Napps – Memoire of an invisible Man: An Experiment in Visual Representation of Illegalized Migrants
The political status of sub-Saharan migrants residing in nation-states around the world without work or residence permits affects the migrants’ public representation: while compelled to conceal their identity in mass media out of cautionary measures, the migrants become “hyper-visible” in public discourse through their repetitive representation as masses of victims or dangerous invaders.
The “invisibility” of the migrants’ subjective identity led to an anthropological filmic experiment in which the main participant – a West African refugee living in Berlin without a work permit – is never seen on camera. Named in this film Mr. X, to protect his identity, the refugee joins the ethnographic filmmaker behind the camera as cinematographer and storyteller. His voice recites memories from his life in Africa, Italy and Berlin, constructing a fragmentary narrative conceived through his collaboration with the filmmaker. Mr. X uses the camera to illustrate these memories with images of German landscapes, and to engage in a self-reflexive dialogue with the filmmaker who appears on screen.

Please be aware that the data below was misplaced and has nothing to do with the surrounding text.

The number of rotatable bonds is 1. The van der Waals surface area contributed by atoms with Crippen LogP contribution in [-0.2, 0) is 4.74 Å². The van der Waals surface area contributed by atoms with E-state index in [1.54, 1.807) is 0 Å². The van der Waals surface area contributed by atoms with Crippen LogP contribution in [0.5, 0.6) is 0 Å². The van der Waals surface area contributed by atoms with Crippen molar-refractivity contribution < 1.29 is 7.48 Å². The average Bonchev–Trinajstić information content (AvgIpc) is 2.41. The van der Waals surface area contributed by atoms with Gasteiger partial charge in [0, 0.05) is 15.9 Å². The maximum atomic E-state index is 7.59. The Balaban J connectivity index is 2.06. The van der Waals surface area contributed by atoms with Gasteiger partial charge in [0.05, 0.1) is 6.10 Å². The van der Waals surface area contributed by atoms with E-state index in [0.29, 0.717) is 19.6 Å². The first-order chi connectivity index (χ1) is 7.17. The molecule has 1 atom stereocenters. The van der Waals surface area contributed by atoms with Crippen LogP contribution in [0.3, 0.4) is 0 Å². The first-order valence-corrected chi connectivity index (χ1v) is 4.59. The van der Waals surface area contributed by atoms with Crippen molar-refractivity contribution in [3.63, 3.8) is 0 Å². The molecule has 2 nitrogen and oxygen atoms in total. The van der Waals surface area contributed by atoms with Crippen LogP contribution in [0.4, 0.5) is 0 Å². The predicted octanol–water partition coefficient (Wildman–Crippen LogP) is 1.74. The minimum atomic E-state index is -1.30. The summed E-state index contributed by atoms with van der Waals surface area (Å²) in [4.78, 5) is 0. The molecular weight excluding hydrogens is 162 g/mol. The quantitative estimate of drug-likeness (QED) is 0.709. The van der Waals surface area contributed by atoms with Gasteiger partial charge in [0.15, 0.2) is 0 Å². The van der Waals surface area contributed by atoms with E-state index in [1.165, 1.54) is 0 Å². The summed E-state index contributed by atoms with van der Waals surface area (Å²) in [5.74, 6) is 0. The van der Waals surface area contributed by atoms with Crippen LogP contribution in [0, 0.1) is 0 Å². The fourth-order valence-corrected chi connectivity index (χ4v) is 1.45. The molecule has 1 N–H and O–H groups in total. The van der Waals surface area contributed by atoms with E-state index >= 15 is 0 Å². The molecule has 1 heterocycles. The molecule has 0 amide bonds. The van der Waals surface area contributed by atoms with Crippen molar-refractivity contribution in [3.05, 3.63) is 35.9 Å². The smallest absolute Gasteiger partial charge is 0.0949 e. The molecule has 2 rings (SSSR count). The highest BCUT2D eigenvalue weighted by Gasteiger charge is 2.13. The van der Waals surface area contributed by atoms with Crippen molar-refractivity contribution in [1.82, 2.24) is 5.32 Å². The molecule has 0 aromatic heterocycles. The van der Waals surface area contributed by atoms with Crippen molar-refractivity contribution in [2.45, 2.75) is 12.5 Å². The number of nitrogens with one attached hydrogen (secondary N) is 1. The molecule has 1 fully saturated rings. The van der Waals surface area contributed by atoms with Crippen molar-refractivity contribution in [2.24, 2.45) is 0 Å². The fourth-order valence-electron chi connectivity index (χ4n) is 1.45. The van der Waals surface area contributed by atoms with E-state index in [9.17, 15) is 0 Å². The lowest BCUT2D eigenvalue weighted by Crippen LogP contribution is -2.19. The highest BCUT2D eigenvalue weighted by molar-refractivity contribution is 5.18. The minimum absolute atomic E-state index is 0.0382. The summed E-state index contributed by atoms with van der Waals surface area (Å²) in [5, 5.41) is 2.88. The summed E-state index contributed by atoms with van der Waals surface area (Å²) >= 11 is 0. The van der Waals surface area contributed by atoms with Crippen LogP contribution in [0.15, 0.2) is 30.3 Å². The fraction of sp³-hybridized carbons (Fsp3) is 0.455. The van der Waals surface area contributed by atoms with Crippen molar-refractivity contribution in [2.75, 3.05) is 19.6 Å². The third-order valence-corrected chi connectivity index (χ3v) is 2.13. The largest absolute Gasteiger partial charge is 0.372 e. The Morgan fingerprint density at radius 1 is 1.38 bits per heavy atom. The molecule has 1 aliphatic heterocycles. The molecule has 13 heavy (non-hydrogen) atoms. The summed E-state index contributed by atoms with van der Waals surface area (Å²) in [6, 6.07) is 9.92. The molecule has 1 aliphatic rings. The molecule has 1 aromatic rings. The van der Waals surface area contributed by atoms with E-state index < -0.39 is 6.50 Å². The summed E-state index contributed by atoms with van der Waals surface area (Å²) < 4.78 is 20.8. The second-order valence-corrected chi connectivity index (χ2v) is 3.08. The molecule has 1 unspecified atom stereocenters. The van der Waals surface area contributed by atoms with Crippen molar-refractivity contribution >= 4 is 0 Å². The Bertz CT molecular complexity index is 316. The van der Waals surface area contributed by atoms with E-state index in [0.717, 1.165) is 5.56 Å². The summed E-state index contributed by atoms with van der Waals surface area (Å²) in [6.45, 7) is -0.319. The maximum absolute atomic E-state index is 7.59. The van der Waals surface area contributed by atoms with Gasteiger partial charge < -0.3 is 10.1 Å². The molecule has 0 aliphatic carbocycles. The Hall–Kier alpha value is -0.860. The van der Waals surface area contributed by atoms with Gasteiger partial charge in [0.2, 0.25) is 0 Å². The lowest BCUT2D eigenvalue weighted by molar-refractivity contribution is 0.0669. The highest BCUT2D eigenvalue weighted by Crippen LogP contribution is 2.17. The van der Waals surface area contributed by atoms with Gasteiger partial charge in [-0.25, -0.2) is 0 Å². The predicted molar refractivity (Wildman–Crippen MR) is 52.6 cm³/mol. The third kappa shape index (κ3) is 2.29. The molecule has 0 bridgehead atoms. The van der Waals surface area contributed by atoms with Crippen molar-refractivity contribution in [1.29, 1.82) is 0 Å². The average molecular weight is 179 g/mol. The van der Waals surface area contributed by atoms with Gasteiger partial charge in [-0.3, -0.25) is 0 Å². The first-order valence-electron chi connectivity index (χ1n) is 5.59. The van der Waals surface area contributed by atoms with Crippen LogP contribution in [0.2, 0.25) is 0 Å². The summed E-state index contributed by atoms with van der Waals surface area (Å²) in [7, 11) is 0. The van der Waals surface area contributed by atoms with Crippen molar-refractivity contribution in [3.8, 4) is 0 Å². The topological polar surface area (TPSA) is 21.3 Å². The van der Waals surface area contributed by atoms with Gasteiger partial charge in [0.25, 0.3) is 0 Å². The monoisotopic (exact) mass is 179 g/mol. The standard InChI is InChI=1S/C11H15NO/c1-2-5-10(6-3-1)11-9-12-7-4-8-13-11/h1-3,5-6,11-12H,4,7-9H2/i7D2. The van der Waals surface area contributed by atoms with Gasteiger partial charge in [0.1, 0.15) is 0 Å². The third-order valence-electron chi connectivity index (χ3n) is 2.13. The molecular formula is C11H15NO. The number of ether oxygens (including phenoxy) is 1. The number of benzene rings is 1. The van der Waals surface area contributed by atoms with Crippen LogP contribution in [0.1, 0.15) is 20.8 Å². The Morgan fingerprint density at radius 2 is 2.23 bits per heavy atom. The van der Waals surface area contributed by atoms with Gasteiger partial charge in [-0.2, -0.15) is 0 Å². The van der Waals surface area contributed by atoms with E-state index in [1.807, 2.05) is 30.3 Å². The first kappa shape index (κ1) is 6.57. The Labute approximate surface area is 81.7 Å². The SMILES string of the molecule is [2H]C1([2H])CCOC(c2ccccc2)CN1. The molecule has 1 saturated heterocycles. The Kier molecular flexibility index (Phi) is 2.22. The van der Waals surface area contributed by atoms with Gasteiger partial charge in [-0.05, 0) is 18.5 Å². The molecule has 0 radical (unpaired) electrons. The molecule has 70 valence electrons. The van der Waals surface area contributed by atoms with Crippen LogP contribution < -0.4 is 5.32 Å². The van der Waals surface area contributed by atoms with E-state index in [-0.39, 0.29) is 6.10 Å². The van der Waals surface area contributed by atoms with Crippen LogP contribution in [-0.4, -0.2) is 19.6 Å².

Contextualizing the migrant’s cultural invisibility, the research addresses the centrality of vision in modern thought as a means of understanding and capturing reality. It presents experimental approaches towards visual anthropology, that criticize the observational tradition’s search of cultural “sameness” through the corporeal, and celebrate cultural diversity expressed through the visually absent. The methods used – shared anthropology, “third voice” dialogue, montage, self-reflexivity, reversing of the cinematic/ethnographic gaze – are evaluated for their ability to both bypass and confront the migrant’s forced invisibility, and the underlying political, cultural and epistemological order.
Tami Liberman (b. Tel Aviv, 1983) is an ethnographic filmmaker, video editor and lecturer. In 2007 Tami graduated from the Film Department of Tel-Aviv University with a BFA with honours and began working as a video editor in the Israeli film and television industry. She edited various genres such as documentaries, prime time television shows, music videos and fiction films. Tami was awarded a scholarship in the field of editing by the America-Israel Cultural Foundation.
Editing the German feature film Unbelehrbar led Tami to move to Berlin in 2010. In 2013 Tami completed her MA studies in Visual and Media Anthropology at Freie Universität Berlin. Her thesis film, Napps - Memoire of an Invisible Man won two awards at Achtung Berlin Film Fest, and was screened in festivals such as the 56th Festival Dei Popoli. Her short ethnographic film Home in Mind has been screened in 30 festivals worldwide. Tami presented her researches in various conferences such as The American Ethnological Society Spring Conference, Boston 2014.Tami is currently developing her next video projects while working as an editor and teaching courses in Visual Anthropology and Video Editing at Kibbutzim College, Tel Aviv, and Freie Universität Berlin.